NOTRE DAME, Ind. - Consider Brandon Walker an informal swing coach.
Notre Dame's former starting kicker spent most of last week working with current kicker David Ruffer on hitting a little bit of a draw as opposed to just a straight drive through the uprights.
When it came time for Ruffer to line up a 50-yard attempt in the third quarter, not just to extend the Irish lead but to set a school record for most consecutive field goals made, he lined up for about a foot and a half of draw.
Turns out Walker's lessons worked fine. Ruffer nailed the attempt with plenty of distance for his 15th straight made field goal, breaking the tie the walk-on shared with sophomore Nick Tausch. It was also the longest field goal for an Irish kicker since D.J. Fitzpatrick connected on a 50-yarder against Syracuse in 2003.
"Cooler than that is the points made a big difference in the game," Ruffer said. "I feel like if I do my job and help the team do whatever they can, doing my job to help the team win, that stuff will take care of itself. It's just kind of gravy. But yeah, definitely more important that the points came at a crucial time of the game."
The golf analogy between Walker and Ruffer isn't exactly a coincidence, either.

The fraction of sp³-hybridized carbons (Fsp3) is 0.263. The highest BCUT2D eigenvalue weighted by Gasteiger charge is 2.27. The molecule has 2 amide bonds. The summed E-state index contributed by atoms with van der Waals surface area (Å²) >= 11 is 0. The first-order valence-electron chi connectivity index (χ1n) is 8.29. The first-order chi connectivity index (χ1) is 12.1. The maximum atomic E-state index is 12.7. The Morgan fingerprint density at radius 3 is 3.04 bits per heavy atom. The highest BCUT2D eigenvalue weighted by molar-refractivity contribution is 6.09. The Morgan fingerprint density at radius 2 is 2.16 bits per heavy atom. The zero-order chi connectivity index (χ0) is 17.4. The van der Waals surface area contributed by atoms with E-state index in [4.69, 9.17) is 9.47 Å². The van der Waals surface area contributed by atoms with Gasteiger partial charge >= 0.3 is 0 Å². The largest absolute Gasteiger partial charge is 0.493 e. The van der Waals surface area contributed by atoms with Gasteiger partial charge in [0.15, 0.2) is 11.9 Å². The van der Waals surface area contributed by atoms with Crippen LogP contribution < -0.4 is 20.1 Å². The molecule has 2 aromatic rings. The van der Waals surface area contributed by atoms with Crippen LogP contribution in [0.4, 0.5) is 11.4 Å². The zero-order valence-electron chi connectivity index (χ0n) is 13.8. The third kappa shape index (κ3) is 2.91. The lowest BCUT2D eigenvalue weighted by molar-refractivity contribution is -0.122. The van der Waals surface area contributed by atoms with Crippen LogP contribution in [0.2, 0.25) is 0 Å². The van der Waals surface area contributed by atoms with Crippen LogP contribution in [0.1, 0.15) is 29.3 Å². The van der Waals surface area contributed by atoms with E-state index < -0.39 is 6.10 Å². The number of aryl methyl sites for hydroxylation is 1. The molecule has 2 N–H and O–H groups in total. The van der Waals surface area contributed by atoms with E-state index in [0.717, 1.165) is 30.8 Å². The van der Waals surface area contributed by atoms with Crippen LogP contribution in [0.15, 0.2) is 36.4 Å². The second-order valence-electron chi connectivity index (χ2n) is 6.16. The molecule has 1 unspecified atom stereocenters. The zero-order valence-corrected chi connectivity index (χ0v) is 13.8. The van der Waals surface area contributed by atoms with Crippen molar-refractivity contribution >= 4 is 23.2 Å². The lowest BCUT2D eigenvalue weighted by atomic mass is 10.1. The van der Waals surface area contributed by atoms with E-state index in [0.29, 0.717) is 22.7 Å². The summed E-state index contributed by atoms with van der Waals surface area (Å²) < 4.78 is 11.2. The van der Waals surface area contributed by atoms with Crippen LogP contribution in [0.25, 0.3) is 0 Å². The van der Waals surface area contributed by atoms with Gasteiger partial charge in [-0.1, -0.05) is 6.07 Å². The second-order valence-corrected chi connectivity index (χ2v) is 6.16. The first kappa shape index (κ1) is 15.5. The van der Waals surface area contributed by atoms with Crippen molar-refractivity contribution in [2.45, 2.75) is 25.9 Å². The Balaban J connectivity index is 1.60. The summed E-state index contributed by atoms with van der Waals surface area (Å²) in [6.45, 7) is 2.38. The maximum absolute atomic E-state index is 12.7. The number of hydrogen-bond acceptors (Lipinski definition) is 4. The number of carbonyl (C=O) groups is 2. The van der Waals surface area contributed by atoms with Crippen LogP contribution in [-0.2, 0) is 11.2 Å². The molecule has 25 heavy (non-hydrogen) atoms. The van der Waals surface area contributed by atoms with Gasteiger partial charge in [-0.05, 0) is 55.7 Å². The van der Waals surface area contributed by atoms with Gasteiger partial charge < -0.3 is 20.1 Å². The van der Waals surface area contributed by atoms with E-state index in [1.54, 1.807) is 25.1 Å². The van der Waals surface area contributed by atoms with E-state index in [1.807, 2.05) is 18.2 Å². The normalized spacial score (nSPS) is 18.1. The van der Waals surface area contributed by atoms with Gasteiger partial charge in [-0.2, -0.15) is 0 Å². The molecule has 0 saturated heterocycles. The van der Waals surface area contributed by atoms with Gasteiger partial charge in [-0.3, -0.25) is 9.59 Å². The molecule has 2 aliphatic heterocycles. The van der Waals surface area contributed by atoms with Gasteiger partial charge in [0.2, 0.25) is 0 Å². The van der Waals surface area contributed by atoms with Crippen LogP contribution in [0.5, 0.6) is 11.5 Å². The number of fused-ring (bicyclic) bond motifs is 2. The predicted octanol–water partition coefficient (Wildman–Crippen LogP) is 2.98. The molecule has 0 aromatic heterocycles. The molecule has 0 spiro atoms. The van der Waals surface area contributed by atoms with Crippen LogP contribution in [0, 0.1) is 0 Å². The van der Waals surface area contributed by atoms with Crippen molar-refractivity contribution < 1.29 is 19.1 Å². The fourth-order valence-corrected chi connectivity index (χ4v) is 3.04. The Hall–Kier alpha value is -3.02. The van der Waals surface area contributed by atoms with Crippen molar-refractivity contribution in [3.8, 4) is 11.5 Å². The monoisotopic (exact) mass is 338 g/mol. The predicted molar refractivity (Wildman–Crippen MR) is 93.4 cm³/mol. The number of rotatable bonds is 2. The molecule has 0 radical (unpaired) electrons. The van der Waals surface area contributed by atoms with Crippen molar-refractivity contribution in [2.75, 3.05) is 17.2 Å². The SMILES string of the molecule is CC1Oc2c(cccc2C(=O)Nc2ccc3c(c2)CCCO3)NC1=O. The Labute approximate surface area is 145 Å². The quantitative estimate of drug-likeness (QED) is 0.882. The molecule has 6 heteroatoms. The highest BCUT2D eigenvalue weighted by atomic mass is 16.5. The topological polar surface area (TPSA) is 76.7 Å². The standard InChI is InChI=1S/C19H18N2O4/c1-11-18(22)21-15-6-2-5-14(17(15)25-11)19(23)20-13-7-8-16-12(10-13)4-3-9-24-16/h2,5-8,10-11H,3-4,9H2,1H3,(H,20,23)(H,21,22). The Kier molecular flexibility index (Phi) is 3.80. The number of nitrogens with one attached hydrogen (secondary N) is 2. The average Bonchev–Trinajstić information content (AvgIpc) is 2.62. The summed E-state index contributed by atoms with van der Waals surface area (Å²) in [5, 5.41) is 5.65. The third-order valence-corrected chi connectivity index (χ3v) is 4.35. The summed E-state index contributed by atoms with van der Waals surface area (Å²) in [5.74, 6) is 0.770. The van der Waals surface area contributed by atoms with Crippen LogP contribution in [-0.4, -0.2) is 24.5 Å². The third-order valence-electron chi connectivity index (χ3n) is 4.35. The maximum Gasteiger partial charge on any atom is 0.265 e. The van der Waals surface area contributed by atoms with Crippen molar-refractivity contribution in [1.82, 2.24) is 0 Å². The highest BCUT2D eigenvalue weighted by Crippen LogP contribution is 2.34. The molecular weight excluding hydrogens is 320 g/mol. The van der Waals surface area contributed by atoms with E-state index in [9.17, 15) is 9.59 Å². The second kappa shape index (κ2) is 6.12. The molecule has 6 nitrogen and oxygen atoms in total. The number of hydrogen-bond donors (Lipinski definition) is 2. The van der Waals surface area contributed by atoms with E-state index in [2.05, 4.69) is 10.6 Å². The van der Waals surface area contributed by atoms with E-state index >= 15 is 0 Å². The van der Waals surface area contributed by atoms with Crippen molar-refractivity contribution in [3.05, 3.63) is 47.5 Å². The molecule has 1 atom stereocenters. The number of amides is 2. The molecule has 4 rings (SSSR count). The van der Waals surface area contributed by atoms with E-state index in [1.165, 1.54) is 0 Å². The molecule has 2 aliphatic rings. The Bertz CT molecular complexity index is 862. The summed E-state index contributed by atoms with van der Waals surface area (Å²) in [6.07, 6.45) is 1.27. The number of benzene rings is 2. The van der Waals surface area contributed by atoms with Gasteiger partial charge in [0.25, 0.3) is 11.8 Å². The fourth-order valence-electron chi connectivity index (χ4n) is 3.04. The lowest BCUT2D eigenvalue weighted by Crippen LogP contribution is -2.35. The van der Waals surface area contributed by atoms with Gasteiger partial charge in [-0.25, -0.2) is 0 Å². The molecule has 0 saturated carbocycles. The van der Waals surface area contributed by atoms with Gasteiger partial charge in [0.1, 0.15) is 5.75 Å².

Ruffer grew up playing soccer but abandoned it after his freshman year of high school to concentrate on golf. Eventually he became a scratch golfer - now he's about a five handicap - but he and his friends would every once in awhile jump on the football field and try some kicks.
After high school Ruffer enrolled at William & Mary but transferred to Notre Dame, where his father and some other relatives went. After his freshman year he started kicking for Siegfried Hall during interhall games. But with the varsity football team in need of a kicker during the 2008 season, Ruffer walked on and earned a place on the team.
He hasn't missed a field goal since.
Against Pitt, Ruffer connected from 32 yards, 50 yards and 31 yards. That final field goal came early in the fourth quarter and ensured that the Panthers couldn't settle for a field goal of their own to tie the game late.
Something about that golf background has helped Ruffer on Saturdays.
"There's definitely some correlation," Ruffer said. "You have to keep your head down and follow through. Those are basically the key points because if you come off it a little bit, come out of it a little bit, the ball's not gonna fly straight. The golf background's definitely helped me understand what the ball is doing football-wise."
Nothing about Ruffer's walk-on-to-record-holder story has changed anything about his approach to the game. Credit a couple other specialists for keeping things on an even keel.
Ruffer counts holder Ryan Kavanagh and short snapper Bill Flavin as his best friends and each do their part to keep Ruffer in tune with what he needs to do as they trot out onto the field for another attempt, even if it's no chip shot with a record on the line.
In a lot of ways it takes Ruffer back to a time when he was more focused on golf than kicking field goals in front of 80,000 people at Notre Dame Stadium.
"We just kind of go out like little school kids," Ruffer said, "like going and playing on the playground. We have that kind of mentality. It really helps take the edge off of it really."